A thing so scraggly as the bois d’arc tree.
-paraphrase by me 🙂
Every year as we study geography and Indian cultures, I think of bois d’arc trees. They’re big and scraggly and produce bumpy green fruit about the size of a grapefruit–which they drop all over the ground in the fall.
You might have heard this tree called by some of its other names: Osage orange, hedge apple, or horse apple.
Bois d’arc (pronounced “bodark”) is French for “bow wood.” Native Texans prized the extremely hard wood of the bois d’arc for making bows. A bow made of bois d’arc wood took a long time to make and a lot of strength to pull, but it would spring back and launch an arrow far afield, and it was unlikely to break easily.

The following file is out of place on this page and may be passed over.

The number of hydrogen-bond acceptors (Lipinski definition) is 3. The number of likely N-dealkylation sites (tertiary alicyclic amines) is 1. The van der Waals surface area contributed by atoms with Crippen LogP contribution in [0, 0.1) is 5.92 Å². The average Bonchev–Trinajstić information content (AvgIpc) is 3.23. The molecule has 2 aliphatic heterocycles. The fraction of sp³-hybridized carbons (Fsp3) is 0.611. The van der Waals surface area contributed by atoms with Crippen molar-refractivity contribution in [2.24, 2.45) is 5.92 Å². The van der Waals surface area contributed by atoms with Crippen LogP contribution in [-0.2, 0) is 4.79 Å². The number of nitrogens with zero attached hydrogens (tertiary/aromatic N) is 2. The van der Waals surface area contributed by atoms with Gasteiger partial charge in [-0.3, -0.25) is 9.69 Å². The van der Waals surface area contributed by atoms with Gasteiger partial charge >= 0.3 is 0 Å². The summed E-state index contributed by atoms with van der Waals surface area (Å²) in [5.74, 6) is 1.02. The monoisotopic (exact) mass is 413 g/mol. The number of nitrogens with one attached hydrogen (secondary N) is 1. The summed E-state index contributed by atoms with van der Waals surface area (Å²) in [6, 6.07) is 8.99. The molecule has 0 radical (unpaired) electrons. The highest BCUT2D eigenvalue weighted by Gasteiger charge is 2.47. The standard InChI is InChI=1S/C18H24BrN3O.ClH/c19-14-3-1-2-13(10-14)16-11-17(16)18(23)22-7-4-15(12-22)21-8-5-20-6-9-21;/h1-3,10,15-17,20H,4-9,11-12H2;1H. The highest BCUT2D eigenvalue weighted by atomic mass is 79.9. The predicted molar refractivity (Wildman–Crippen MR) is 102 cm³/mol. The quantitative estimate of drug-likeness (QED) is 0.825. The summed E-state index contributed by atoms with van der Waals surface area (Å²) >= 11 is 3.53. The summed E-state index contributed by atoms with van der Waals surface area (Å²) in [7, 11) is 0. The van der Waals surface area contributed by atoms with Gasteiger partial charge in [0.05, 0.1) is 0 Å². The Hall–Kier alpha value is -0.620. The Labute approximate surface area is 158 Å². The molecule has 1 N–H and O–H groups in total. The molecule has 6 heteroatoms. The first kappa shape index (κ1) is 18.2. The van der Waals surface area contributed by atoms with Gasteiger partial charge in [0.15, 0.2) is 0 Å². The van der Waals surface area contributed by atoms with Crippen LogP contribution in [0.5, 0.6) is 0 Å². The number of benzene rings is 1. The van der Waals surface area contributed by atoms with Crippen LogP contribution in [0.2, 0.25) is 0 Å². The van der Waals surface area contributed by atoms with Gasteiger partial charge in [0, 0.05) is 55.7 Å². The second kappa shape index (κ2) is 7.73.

Settlers sometimes planted bois d’arc trees close so that their tangled, thorny branches would form a hedge that was “horse high, bull strong, and hog tight.” Because the wood naturally resists decay, it also made good fence posts.